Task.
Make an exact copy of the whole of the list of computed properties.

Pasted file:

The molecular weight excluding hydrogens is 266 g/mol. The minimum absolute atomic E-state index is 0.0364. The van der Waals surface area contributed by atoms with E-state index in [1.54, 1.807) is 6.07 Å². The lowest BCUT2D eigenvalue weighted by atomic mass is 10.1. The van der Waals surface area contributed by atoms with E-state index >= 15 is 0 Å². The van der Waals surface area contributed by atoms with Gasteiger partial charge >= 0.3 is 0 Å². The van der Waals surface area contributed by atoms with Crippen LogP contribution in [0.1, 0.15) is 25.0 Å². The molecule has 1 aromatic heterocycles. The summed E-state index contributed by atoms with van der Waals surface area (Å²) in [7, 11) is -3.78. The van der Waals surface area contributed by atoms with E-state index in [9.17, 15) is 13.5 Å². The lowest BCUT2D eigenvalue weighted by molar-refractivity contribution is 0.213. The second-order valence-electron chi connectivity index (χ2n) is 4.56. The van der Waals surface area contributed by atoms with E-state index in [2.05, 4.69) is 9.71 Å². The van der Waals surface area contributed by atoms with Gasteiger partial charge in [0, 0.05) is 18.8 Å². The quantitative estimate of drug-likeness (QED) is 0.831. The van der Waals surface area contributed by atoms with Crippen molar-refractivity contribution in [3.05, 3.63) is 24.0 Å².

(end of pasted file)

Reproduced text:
The molecular weight excluding hydrogens is 266 g/mol. The minimum absolute atomic E-state index is 0.0364. The van der Waals surface area contributed by atoms with E-state index in [1.54, 1.807) is 6.07 Å². The lowest BCUT2D eigenvalue weighted by atomic mass is 10.1. The van der Waals surface area contributed by atoms with E-state index >= 15 is 0 Å². The van der Waals surface area contributed by atoms with Gasteiger partial charge >= 0.3 is 0 Å². The van der Waals surface area contributed by atoms with Crippen LogP contribution in [0.1, 0.15) is 25.0 Å². The molecule has 1 aromatic heterocycles. The summed E-state index contributed by atoms with van der Waals surface area (Å²) in [7, 11) is -3.78. The van der Waals surface area contributed by atoms with E-state index in [9.17, 15) is 13.5 Å². The lowest BCUT2D eigenvalue weighted by molar-refractivity contribution is 0.213. The second-order valence-electron chi connectivity index (χ2n) is 4.56. The van der Waals surface area contributed by atoms with E-state index in [2.05, 4.69) is 9.71 Å². The van der Waals surface area contributed by atoms with Gasteiger partial charge in [0, 0.05) is 18.8 Å². The quantitative estimate of drug-likeness (QED) is 0.831. The van der Waals surface area contributed by atoms with Crippen molar-refractivity contribution in [3.05, 3.63) is 24.0 Å².